The second text is from 2 Thes 2,1-12. Here Paul speaks of the apostasy, the diabolic power, and the mystery of iniquity. At the same time, he points out "that which now holds back the impious one." The idolatry of the market is today's mystery of iniquity which is at work in the world. Confronted with this iniquity one can either seek refuge in apostasy or in the practice of truth. That which prevents the total apostasy of humanity is the cultural, ethical and spiritual resistance against the very soul of the system of neoliberal globalization. It is the Christian community which resists the idolatry of the market, which believes in the God of life and which works out a theology critical of the iniquity of the system. It is the force of the Spirit, of the Word and of solidarity.

In the reconstruction of the life, of the spirit and of hope, Christianity holds in its hands all the historical power of God's Word, a power which he revealed in the Exodus and in the historical and prophetic traditions of Israel, in the tradition of liberation contained in the books of Wisdom, in the power of prayer and mysticism contained in the psalms. Finally, the power of the Word was revealed to us in a definitive form in Jesus, in the movement he called to life, and in all the inspired works which stem from it. If the Church were only able to reconstruct the identity of its origins and regain the power which the Word had over the first communities, the Word of God today would become life and hope for the majority of people who are rejected and without hope, as well as for the cosmos which is groaning under the burden of human progress.

The historical challenges of God's Word in our present situation

Four realities of life and death within the system of globalization present a serious "hermeneutic" challenge to God's Word as Word of life and hope, particularly to the rejected and the poor.

Human Life: The basic threat is that to the life of the poor and the rejected. Human life is not only an economic, political, anthropological and psychological reality, but it is also a cultural, ethical and spiritual reality. Life itself, the world we live in, health constitute ethical, spiritual and "hermeneutic" imperatives for the interpretation of the Bible. Paraphrasing Irenaeus we can say: "Verbum Dei, vivens pauper, gloria autem pauperis Verbum Dei" (The Word of God is the poor man who is alive, the glory of the poor man is the Word of God).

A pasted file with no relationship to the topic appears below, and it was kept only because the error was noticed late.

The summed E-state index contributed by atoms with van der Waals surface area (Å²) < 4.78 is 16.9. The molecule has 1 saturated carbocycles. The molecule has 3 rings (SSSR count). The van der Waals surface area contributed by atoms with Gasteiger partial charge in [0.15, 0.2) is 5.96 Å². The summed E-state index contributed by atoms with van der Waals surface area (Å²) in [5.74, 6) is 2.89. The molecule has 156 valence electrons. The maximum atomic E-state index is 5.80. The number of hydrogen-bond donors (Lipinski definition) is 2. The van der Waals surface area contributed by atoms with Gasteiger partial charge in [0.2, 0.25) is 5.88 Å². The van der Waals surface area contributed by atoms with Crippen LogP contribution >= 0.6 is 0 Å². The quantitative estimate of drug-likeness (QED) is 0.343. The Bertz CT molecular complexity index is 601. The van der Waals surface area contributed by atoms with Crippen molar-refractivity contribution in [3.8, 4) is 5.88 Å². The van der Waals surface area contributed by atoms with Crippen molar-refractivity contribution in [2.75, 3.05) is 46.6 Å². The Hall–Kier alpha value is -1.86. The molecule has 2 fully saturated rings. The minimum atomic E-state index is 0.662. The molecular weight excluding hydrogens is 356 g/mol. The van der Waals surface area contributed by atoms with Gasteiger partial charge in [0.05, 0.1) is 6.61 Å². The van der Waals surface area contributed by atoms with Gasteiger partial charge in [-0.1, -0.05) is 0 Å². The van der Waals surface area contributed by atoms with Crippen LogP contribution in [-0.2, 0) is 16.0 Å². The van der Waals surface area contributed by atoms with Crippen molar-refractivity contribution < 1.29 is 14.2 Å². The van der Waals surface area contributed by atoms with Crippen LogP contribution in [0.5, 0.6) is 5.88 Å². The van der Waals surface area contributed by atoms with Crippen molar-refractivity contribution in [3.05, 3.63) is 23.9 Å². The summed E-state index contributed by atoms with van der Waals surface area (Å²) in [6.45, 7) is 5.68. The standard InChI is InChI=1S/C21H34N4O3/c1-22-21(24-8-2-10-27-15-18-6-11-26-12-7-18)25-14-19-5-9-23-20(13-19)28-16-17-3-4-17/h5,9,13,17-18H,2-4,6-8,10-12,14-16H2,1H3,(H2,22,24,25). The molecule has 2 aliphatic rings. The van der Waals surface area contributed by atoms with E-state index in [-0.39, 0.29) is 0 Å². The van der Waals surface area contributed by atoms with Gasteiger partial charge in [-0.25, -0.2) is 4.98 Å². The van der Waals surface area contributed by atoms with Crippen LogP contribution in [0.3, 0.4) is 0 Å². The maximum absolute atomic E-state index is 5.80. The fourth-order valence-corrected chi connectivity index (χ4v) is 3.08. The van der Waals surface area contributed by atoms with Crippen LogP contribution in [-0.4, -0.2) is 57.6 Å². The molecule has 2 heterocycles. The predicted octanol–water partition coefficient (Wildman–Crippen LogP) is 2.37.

The equality of man- and woman-kind (gender equality): The dimension of gender equality is another hermeneutic category which we cannot avoid if we do not wish to put the very credibility of our interpretation of the Bible at risk. It is necessary to break down the patriarchal interpretation given to the Bible through the centuries. The male centered (androcentric) interpretation of the Bible has become so systematic and profound as to deform and to twist the very texts themselves and their translations and interpretations. The patriarchal form of hermeneutics has destroyed woman and made her invisible in the Bible. At the same time, man has been blown up with a nature which is both alien to him and alienating to others. Human liberation, just as the liberation of man and woman, belong to the context of our interpretation of God's Word.

Culture and Religion. The Bible had its beginnings first in a Semitic cultural context and later in a Hellenistic one. Very soon it took over the Latin-Roman culture, representing a break with the cultures of the East. Through twenty centuries, the Bible's interpretation had to confront many cultures, particularly in the fulfilment of its universal mission. Christianity reached the shores of Asia, Africa and Latin America in the wake of the European cultural expansion. It is necessary to overcome the Euro- centrism of culture and religion which had imprisoned the Bible, in order to begin to dialog with the cultures and religions of the Third World.

Nature and The Cosmos: Hermeneutics had always relegated nature to the sidelines, as if it had not taken part in the history of salvation. The "cry of the earth" which is now threatened by neoliberal globalization must provide orientation to our interpretation of the Bible. God's Word must likewise be life and hope for the cosmos which is groaning for the new creation.

God's Word as Life and Hope for the Church

The One and Triune God of Life is alive in the People of God

Three forces are in motion today within the Church: The force of the Word (in the biblical movement) the force of the Spirit (in the movements of spirituality) and the force of solidarity (in the preferential option for the poor). They are the manifestations of the same one and triune God: Jesus, the Word made flesh (Logos), the Holy Spirit (Pneuma) and the Father who is Love (Agape). The three forces are as dependent on each other as the three divine persons. The Word is efficacious in the spirit and in solidarity. Spirituality and solidarity cannot prescind from the Word; it is the Word which gives direction to spirituality and solidarity.